Cold Cathode Fluorescent Lamp Safety 
 
Since the cold cathode is still a fluorescent lamp, it contains mercury vapor and should be discarded in the same manner you would a regular CFL. The bulbs contain half the mercury of conventional "hot cathode" fluorescents and have a thinner tube diameter, which allows them to run cooler, and last up to four times as long (a lifespan of 25,000 hours). The mercury is reduced by 85% over the life of a cold cathode bulb as a regular CFL would have to be replaced three times during that period.

CFL cleanup
CFL bulbs contain a small amount of mercury - so if a bulb breaks in your home mercury vapor may continue to release from the bulb unless it is properly cleaned up.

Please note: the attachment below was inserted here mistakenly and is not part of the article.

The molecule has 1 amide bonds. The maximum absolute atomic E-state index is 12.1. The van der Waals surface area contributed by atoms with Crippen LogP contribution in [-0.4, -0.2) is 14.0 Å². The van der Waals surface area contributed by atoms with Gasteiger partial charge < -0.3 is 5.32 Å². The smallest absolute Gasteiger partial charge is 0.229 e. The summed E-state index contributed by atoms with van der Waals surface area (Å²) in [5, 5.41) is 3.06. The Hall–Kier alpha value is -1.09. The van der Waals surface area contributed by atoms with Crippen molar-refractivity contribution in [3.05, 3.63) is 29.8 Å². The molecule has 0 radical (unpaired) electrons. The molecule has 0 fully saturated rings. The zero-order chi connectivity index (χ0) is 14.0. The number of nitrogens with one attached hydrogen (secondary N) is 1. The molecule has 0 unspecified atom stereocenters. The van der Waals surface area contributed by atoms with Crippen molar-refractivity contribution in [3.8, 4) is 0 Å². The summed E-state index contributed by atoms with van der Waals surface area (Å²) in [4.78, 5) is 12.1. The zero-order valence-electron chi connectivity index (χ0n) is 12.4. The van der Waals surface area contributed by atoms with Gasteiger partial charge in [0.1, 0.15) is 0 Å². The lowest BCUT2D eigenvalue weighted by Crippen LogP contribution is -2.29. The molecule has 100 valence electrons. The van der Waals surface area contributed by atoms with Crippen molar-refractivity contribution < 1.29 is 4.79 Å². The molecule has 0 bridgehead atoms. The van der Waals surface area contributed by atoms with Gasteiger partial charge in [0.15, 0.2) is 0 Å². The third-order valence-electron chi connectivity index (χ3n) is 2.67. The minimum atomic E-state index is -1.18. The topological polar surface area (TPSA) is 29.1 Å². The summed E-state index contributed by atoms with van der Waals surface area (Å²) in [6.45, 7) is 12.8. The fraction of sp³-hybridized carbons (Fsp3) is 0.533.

• People and pets should leave the room. Turn off the air conditioner, furnace, and fans and open the window to air out the room for 5 to 10 minutes.
  • Use stiff paper, cardboard, sticky tape, a damp paper towel or disposable wet wipes on hard surfaces to collect all the broken glass and visible powder.
  • If you can, continue to air out the room where the bulb was broken for several hours. Make sure the air conditioner, furnace, and fans are off.
  • Place the broken CFL and any clean up materials in a glass jar with a metal lid or a sealable plastic bag for proper disposal. 

Find more detail on cleaning up a broken CFL on the EPA website.
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